10. ^ a b c d e f g "Harold Prince Broadway". Playbill Vault. Retrieved July 31, 2019.
  11. ^ "Harold Prince Biography and Interview". American Academy of Achievement. June 22, 2007.
  12. ^ "Merrily We Roll Along (Broadway, Neil Simon Theatre, 1981)". Playbill. Retrieved January 10, 2022.
  13. ^ a b c d e "Hal Prince dies at 91; Broadway giant won 21 Tonys for musicals including 'Cabaret,' 'Phantom'". Los Angeles Times. Associated Press. July 31, 2019.
  14. ^ Hughes, Samuel (March 2010). "Musical Man". The Pennsylvania Gazette. University of Pennsylvania. Archived from the original on August 7, 2020. Retrieved August 1, 2019.
  15. ^ Canby, Vincent (December 22, 1994). "'A Doll's Life', New Look at Hypothetical Future of Ibsen's Nora". The New York Times.
  16. ^ Grind ibdb.com. Retrieved July 31, 2019
  17. ^ "The Phantom of the Opera". Internet Broadway Database. Retrieved July 31, 2019.
  18. ^ Nathans, Aaron (December 5, 1994). "Five American Legends of Arts Are Honored: Culture: Musicians, actor and director receive Kennedy Center awards, tributes from dignitaries in a weekend of events in the capital". Los Angeles Times. Retrieved October 26, 2020.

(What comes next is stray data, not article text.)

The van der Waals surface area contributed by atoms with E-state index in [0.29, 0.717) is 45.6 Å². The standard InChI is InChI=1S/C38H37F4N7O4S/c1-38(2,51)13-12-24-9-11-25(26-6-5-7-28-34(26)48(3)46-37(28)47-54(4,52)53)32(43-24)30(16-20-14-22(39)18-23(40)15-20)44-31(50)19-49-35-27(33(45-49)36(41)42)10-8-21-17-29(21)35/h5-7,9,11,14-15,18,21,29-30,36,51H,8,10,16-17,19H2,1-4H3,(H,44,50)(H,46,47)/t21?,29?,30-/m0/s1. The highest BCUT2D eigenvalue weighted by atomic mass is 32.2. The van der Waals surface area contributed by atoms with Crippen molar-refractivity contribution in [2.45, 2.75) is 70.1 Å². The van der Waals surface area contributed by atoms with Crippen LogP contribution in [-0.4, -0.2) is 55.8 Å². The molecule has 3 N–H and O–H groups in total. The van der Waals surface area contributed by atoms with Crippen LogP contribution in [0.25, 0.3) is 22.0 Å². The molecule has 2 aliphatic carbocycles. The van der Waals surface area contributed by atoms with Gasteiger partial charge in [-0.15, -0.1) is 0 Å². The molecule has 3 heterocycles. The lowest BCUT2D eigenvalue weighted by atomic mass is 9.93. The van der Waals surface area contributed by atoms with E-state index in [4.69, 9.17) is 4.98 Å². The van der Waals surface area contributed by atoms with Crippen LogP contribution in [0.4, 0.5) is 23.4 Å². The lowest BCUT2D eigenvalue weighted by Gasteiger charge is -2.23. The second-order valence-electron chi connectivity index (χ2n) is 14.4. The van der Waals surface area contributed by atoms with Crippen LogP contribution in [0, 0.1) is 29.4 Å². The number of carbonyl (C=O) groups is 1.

19. ^ "Harold Prince". arts.gov. Retrieved January 10, 2022.
  20. ^ "60th Annual Antoinette Perry "Tony" Awards to Be Presented June 11". Playbill. Retrieved January 10, 2022.
  21. ^ "Golden Plate Awardees of the American Academy of Achievement". achievement.org. American Academy of Achievement.
  22. ^ "Announcing Our 2007–2008 Season" The Marquee, Summer, 2007, accessed July 31, 2019.[dead link]
  23. ^ Fick, David (September 22, 2009). "PARADISE FOUND at the Menier Chocolate Factory". Musical Cyberspace. Retrieved January 10, 2022.